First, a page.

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What are credit rating agencies?

Credit rating agencies are simply companies that provide objective estimates on how capable a debt issuer (ex. banks, companies, governments) is in fulfilling its debt obligations. Today we usually see these valuations expressed in letters like AAA, BB+, or D.

A lot of major players in the credit rating industry started out by publishing basic information and statistics about stocks and bonds across different industries.

Over time, as the amount of information available in markets began to overwhelm individual and institutional investors, a need for cohesive and simplified security analyses emerged.

Who are the major players in the credit rating industry?

Unless you’ve been hibernating in your parents’ basement, you’ll know that Standard & Poor’s, Moody’s and Fitch Ratings are currently the top dogs in the biz. Let’s get to know a little about “The Big Three,” shall we?

Moody’s Corporation started around 1900 when John Moody and his homies published “Moody’s Manual of Industrial and Miscellaneous Securities,” which contains basic information on a wide range of securities. Today, Moody’s Investor Service not only offers information, it also provides research, risk analysis, and credit ratings of over 106,000 structured finance obligations.

Fitch Ratings was founded by John Knowles Fitch in 1913 when he published financial statistics in his “The Fitch Stock and Bond Manual.” In 1924, the Fitch Publishing Company first introduced the “AAA” to “D” ratings scale, which is currently used by the industry. Today, Fitch Ratings provides services from its headquarters in both New York and London and its 51 offices worldwide.

Of course, we can’t forget Standard & Poor’s (S&P)! In 1941 Standard Statistics, publisher of sovereign debt, and bonds ratings, merged with Henry Varnum Poor, publisher of “History of the Railroads and Canals of the United States,” which is one of the first attempts at compiling financial details of the U.S. railroads. Today, S&P is not only known for its ratings, it’s also closely watched for its market indices (ex. S&P 500, S&P/Case-Shiller home price index).

Other budding ratings agencies like DBRS and Egan-Jones have been knocking on the Big Three’s doors since the last financial crisis, but for now, most market analysts still rely on these industry hotshots for information on securities.

How do credit ratings affect forex trading?

Good question, young padawan. Like in any other security, investors look at credit ratings to determine a debt issuer’s ability to repay a loan.

In forex trading, credit ratings mostly apply to sovereign debts, or bonds issued by governments to finance economic growth.

Since sovereign debts are usually denominated in foreign currencies, countries with unstable exchange rates or low economic growth usually have low credit ratings since they present additional risk of not being able to pay back their investors.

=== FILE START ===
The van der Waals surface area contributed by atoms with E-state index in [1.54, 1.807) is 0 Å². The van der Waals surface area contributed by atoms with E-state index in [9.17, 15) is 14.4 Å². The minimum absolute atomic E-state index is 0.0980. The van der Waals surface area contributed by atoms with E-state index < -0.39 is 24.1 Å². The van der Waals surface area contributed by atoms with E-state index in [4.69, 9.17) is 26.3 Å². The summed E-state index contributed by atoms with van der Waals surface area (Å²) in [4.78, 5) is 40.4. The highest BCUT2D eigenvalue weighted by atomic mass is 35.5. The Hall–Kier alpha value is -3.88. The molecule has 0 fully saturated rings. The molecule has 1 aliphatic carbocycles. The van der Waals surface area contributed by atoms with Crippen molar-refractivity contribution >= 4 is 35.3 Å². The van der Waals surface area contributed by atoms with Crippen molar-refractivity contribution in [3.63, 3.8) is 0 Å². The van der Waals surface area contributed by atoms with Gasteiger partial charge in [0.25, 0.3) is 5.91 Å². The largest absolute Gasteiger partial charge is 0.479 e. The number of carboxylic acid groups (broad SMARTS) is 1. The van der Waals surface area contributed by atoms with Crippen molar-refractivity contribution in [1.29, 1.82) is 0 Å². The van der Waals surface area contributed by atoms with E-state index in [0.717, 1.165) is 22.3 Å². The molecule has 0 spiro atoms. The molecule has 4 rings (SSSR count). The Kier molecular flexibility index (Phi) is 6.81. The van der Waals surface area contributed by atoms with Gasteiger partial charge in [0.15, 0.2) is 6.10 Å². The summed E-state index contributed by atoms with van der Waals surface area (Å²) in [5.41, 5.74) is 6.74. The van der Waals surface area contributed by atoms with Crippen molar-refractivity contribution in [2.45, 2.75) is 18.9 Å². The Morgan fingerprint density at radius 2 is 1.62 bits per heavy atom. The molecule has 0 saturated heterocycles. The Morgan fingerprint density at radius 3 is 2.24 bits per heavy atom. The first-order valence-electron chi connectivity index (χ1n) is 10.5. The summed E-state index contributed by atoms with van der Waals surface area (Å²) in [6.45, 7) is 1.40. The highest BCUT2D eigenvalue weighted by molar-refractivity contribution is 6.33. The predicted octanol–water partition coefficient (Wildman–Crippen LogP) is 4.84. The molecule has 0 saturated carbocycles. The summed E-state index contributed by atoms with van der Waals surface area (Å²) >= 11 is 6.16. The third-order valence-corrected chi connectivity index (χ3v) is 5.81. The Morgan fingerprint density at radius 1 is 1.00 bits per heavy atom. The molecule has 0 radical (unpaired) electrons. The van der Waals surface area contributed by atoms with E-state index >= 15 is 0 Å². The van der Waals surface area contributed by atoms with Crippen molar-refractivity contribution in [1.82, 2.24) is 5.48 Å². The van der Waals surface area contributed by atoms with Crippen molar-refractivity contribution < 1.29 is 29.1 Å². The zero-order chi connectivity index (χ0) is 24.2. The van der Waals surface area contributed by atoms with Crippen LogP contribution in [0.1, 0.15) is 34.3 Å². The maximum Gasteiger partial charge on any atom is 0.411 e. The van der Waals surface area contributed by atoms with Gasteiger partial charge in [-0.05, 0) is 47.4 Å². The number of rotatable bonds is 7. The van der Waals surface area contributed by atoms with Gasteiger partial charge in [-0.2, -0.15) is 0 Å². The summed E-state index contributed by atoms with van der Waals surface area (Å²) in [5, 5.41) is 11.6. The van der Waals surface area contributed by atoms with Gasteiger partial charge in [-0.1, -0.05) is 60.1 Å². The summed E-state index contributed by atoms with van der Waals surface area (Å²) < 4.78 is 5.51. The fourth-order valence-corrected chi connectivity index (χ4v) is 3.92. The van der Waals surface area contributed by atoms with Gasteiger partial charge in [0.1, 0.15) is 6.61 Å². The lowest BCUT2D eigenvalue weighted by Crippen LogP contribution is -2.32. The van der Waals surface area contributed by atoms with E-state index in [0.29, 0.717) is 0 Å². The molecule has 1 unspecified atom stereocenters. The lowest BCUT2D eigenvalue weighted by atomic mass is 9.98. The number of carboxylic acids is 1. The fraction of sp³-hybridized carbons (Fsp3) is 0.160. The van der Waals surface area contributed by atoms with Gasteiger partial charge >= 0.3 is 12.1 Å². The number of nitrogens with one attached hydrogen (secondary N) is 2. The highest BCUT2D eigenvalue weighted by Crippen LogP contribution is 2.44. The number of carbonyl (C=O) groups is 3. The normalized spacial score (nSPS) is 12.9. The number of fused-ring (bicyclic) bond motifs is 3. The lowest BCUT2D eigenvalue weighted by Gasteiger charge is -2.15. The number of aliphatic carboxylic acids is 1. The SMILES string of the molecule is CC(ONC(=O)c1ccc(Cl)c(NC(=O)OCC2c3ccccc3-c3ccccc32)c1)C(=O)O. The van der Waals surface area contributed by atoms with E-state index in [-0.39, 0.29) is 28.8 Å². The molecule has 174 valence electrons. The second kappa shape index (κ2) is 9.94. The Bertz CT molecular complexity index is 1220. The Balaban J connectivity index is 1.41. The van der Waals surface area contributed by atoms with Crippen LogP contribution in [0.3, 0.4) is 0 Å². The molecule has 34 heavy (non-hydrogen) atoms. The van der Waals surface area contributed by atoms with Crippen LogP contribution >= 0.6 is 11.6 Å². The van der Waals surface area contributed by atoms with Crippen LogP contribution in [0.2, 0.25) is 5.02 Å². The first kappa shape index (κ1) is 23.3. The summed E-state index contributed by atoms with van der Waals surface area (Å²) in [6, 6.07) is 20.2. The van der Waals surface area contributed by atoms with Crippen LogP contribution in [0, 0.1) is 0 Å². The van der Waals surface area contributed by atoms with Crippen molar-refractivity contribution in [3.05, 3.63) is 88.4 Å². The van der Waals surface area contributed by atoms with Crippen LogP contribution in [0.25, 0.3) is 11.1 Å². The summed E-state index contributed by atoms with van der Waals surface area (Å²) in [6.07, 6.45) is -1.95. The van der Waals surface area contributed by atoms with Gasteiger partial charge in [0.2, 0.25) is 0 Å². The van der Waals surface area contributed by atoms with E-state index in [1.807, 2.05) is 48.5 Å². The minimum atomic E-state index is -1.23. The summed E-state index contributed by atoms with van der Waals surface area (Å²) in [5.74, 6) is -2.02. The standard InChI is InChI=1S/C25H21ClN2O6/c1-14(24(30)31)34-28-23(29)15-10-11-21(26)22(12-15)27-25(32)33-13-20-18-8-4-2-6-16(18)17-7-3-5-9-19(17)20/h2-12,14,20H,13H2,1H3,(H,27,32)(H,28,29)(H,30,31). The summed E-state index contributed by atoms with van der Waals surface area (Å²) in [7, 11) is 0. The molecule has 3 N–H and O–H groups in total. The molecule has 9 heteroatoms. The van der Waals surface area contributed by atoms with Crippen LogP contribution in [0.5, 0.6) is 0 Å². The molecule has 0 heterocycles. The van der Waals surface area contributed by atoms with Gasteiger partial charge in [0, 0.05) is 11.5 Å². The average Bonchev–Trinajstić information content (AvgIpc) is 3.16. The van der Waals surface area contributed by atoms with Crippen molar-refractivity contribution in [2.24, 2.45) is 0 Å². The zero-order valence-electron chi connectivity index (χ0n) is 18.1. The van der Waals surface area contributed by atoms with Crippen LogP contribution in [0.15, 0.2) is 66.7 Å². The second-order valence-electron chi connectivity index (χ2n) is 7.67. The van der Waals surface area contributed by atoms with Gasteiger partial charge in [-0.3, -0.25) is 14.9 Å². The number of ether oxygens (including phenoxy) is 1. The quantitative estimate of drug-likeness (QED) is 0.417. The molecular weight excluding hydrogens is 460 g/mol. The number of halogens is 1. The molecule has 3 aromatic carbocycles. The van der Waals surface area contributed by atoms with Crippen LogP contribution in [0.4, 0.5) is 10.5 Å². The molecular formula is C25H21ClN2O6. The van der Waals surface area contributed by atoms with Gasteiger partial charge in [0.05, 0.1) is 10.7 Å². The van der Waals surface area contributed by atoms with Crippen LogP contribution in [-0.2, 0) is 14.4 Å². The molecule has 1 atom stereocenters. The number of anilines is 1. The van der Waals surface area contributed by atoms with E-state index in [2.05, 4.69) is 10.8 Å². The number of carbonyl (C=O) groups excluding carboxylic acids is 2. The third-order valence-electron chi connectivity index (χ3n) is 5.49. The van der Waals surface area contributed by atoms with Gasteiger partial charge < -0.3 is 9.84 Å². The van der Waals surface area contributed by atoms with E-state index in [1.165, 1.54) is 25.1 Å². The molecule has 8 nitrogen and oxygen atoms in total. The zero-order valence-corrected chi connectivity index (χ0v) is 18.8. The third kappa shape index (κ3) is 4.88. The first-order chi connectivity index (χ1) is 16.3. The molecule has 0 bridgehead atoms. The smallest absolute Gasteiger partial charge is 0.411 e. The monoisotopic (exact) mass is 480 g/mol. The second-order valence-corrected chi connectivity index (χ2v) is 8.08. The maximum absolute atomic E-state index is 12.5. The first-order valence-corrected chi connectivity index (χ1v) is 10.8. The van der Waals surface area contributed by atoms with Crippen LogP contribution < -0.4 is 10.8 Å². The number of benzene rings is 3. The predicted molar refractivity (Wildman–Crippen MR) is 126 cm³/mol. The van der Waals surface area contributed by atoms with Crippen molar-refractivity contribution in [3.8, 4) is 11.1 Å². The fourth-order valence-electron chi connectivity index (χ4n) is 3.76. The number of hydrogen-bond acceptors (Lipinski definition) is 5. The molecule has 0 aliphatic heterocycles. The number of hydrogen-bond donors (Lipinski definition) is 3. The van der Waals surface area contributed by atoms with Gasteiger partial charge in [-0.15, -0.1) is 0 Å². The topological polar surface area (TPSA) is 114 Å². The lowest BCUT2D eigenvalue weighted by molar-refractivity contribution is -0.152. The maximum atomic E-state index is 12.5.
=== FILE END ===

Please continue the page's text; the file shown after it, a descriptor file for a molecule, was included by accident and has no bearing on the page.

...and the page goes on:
As a result, countries with low credit ratings usually have to pay more than its high-rating counterparts in order to borrow the same amount of money from markets.

In the euro zone’s case, credit ratings are also used to determine sizes of bailout packages. After S&P downgraded the EFSF’s rating from AAA a couple of days ago, market players have been buzzing for a need for Germany, the biggest of the four AAA-rated euro zone economies, to boost its contribution in order for the EFSF to maintain its lending capacity of 440 billion EUR.

Do credit rating decisions directly affect my favorite currency pairs?

Since credit ratings factor greatly in investors’ analyses, any major announcement from the Big Three ratings agencies have the potential to directly affect your currency trades.

Heck, you don’t even have to look far for an example. As I pointed out in my 2011 year-end special articles, S&P caused quite a ruckus on EUR/USD and the other major currency pairs when it downgraded U.S. debt for the first time in history.

In fact, the same ratings agency also inspired a broad selloff in risk a couple of days ago when it downgraded credit ratings of nine euro zone member states!

Fitch and Moody’s recently reaffirmed their estimates, but many believe that it’s only a matter of time before they follow suit and start downgrading a few euro zone states as well.

Now that you know the importance of these credit rating agencies, you must remember that they’re not the be-all and end-all in market valuations.

The fact that not all credit ratings agencies are in sync with their assessment suggests that no single ratings agency, maybe not even the combination of the Big Three, can present the whole picture when it comes to analyzing sovereign debts.

There are too many factors to consider, after all. Hey, you must do your homework too!